‘Shame that UVF man came to peace too late’

By Gemma Burns

The grandson of a woman murdered in the UVF bombing of McGurk’s Bar said this week it is a pity loyalist leader Gusty Spence had not realised non violence was the answer before innocent people were killed.

Ciarán MacAirt, whose grandmother Kathleen Irvine, was one of 15 people killed when the UVF blew up McGurk’s Bar on North Queen’s Street in 1971, was speaking after the death of the UVF founding father at the weekend.

Mr MacAirt said although the loyalist figurehead had a strong hand in leading loyalism towards peace, lives could have been saved if they had tried to ensure peace earlier. However he said Gusty Spence’s efforts in bringing the north to peace have to be recognized.

“Personally I would send my condolences to his family members,” he said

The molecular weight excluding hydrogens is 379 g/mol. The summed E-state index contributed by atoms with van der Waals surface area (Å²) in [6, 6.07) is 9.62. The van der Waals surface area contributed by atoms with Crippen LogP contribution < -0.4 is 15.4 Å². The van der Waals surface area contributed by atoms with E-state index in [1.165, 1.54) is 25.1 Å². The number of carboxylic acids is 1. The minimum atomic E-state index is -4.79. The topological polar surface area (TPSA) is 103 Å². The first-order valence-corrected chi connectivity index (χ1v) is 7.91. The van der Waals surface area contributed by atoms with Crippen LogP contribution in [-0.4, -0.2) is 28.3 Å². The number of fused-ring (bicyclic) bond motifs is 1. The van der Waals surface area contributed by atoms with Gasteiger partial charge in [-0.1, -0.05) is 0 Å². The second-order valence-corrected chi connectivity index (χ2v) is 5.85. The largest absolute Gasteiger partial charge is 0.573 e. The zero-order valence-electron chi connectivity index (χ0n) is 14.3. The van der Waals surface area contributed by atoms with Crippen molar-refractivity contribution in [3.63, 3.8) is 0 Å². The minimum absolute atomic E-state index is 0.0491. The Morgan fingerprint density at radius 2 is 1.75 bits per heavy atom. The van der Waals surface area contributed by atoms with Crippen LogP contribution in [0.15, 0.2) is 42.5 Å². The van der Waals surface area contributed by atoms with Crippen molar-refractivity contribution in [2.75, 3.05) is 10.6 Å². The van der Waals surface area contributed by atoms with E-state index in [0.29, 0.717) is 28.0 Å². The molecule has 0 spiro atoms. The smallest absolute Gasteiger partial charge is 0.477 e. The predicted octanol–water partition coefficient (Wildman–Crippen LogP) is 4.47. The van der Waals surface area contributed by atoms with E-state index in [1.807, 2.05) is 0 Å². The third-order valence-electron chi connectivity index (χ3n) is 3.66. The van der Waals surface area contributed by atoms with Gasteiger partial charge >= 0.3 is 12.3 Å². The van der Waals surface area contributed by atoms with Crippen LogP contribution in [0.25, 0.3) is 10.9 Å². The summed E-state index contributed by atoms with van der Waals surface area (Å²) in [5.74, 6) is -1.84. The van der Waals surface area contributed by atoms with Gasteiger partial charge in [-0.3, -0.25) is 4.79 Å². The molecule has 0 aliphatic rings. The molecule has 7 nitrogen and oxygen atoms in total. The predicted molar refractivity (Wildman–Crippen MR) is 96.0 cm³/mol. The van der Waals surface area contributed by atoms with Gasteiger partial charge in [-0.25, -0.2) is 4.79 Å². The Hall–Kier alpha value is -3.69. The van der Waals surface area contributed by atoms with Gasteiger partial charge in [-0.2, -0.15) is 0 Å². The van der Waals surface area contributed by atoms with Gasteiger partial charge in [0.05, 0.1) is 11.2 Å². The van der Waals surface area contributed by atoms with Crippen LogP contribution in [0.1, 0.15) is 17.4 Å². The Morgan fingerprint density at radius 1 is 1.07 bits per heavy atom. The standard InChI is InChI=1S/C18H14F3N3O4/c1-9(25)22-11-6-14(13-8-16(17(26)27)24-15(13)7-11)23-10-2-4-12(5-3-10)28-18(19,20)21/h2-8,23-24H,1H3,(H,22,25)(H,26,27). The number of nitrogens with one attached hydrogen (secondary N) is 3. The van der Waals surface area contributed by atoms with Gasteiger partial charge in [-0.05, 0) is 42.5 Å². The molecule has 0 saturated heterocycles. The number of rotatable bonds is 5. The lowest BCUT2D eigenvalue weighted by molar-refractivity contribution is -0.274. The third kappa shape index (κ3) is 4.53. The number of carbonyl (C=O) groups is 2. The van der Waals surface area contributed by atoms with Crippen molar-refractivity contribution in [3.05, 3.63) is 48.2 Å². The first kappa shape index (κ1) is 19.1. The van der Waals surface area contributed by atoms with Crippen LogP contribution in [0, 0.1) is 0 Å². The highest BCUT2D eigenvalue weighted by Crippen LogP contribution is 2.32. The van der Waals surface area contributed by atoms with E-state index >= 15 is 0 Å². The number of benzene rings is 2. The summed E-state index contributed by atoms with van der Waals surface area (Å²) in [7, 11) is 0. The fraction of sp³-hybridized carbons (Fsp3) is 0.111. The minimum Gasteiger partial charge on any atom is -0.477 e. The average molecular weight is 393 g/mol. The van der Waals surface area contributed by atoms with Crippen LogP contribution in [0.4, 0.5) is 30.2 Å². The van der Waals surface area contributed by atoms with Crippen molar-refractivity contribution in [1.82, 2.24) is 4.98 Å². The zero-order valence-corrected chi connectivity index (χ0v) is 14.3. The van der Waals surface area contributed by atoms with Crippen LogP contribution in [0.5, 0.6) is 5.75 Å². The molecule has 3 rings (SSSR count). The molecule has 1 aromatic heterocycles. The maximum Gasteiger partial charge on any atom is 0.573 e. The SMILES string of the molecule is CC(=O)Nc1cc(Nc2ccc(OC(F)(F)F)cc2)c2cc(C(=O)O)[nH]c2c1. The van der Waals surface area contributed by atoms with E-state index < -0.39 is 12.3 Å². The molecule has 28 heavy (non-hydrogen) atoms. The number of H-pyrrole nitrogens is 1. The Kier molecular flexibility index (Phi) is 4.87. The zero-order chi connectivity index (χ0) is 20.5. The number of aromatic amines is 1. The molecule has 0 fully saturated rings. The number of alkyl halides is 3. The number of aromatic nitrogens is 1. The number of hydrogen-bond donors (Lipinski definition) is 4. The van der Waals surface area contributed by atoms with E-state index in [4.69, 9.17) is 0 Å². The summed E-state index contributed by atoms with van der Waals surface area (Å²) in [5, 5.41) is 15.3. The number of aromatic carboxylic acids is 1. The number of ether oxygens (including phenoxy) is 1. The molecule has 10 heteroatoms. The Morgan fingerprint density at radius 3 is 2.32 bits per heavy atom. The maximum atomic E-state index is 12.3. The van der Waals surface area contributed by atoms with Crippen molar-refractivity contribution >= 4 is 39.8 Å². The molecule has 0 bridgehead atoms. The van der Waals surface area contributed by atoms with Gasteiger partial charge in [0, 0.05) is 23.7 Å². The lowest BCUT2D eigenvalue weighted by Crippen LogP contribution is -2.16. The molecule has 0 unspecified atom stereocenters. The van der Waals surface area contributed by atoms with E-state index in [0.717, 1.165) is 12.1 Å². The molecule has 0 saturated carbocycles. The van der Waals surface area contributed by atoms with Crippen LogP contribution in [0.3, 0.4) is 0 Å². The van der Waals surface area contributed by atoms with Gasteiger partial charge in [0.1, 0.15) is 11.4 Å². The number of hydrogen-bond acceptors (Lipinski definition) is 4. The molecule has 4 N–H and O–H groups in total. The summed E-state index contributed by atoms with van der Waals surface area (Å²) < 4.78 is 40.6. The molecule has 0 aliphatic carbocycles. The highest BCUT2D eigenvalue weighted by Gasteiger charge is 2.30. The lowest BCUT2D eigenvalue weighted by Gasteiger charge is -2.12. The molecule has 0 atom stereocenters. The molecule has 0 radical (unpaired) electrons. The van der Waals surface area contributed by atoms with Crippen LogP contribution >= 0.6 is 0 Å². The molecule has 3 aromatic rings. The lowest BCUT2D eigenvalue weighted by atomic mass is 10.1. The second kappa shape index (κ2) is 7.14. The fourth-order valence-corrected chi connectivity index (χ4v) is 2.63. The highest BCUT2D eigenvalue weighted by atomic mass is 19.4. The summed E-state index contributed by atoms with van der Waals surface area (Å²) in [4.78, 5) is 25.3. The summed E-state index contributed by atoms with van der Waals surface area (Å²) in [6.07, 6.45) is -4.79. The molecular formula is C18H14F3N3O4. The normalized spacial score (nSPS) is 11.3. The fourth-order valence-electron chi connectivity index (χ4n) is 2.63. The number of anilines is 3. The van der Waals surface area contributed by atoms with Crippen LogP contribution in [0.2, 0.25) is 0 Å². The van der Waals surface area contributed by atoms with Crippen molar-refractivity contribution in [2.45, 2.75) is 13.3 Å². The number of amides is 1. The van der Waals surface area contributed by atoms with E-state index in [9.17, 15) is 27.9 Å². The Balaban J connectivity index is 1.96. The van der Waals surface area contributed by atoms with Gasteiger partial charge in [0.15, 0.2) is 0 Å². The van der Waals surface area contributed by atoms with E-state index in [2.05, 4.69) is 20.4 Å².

“The paradox here is that he had to go to prison before he had his ‘Damascus moment’ and it had to be after he had a hand in killing three innocent people. It is a crying shame it took him a good few years to realise that what they were doing was unsoldierly and lacked courage and that sectarianism is not the way forward.”

The 78 year old’s funeral was held yesterday (Wednesday) in St Michael’s Church, off the Shankill Road. In the 1960s, he founded the modern Ulster Volunteer Force, an organisation that was responsible for hundreds of sectarian murders during the Troubles. He was jailed for life for the murder of a Catholic barman in 1966 and served 18 years in prison. He later became involved in politics and announced the landmark loyalist paramilitary ceasefires in 1994.

“You have to recognize his efforts in bringing loyalism towards peace,” he said.

“But you have to take the good with the bad, he left us with the UVF who are responsible for so many murders and even today are a malign influence in loyalist areas

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